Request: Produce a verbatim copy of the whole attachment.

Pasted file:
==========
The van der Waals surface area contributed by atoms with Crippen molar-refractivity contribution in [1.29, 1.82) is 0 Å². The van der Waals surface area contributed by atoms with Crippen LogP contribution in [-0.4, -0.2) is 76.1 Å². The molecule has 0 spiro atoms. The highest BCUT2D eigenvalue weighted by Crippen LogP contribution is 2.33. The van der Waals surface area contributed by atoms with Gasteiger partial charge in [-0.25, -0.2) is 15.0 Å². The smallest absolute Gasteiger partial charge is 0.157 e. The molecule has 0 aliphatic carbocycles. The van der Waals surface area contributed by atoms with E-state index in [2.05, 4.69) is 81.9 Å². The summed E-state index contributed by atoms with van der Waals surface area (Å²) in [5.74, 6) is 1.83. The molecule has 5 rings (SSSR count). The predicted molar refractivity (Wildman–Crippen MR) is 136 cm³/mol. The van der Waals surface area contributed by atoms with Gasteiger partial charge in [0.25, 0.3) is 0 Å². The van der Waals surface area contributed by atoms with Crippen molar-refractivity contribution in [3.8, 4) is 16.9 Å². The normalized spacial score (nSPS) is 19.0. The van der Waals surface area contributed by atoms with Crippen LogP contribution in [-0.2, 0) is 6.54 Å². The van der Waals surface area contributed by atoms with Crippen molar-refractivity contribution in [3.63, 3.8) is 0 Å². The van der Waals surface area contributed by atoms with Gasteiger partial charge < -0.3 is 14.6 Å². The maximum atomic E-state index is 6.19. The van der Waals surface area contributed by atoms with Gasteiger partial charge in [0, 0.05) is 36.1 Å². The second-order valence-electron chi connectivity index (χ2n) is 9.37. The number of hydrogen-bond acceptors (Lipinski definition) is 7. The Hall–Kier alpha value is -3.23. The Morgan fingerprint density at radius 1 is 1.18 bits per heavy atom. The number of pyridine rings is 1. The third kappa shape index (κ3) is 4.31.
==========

The van der Waals surface area contributed by atoms with Crippen molar-refractivity contribution in [1.29, 1.82) is 0 Å². The van der Waals surface area contributed by atoms with Crippen LogP contribution in [-0.4, -0.2) is 76.1 Å². The molecule has 0 spiro atoms. The highest BCUT2D eigenvalue weighted by Crippen LogP contribution is 2.33. The van der Waals surface area contributed by atoms with Gasteiger partial charge in [-0.25, -0.2) is 15.0 Å². The smallest absolute Gasteiger partial charge is 0.157 e. The molecule has 0 aliphatic carbocycles. The van der Waals surface area contributed by atoms with E-state index in [2.05, 4.69) is 81.9 Å². The summed E-state index contributed by atoms with van der Waals surface area (Å²) in [5.74, 6) is 1.83. The molecule has 5 rings (SSSR count). The predicted molar refractivity (Wildman–Crippen MR) is 136 cm³/mol. The van der Waals surface area contributed by atoms with Gasteiger partial charge in [0.25, 0.3) is 0 Å². The van der Waals surface area contributed by atoms with Crippen molar-refractivity contribution in [3.8, 4) is 16.9 Å². The normalized spacial score (nSPS) is 19.0. The van der Waals surface area contributed by atoms with Crippen LogP contribution in [-0.2, 0) is 6.54 Å². The van der Waals surface area contributed by atoms with Crippen molar-refractivity contribution in [3.63, 3.8) is 0 Å². The van der Waals surface area contributed by atoms with Gasteiger partial charge < -0.3 is 14.6 Å². The maximum atomic E-state index is 6.19. The van der Waals surface area contributed by atoms with Gasteiger partial charge in [0, 0.05) is 36.1 Å². The second-order valence-electron chi connectivity index (χ2n) is 9.37. The number of hydrogen-bond acceptors (Lipinski definition) is 7. The Hall–Kier alpha value is -3.23. The Morgan fingerprint density at radius 1 is 1.18 bits per heavy atom. The number of pyridine rings is 1. The third kappa shape index (κ3) is 4.31.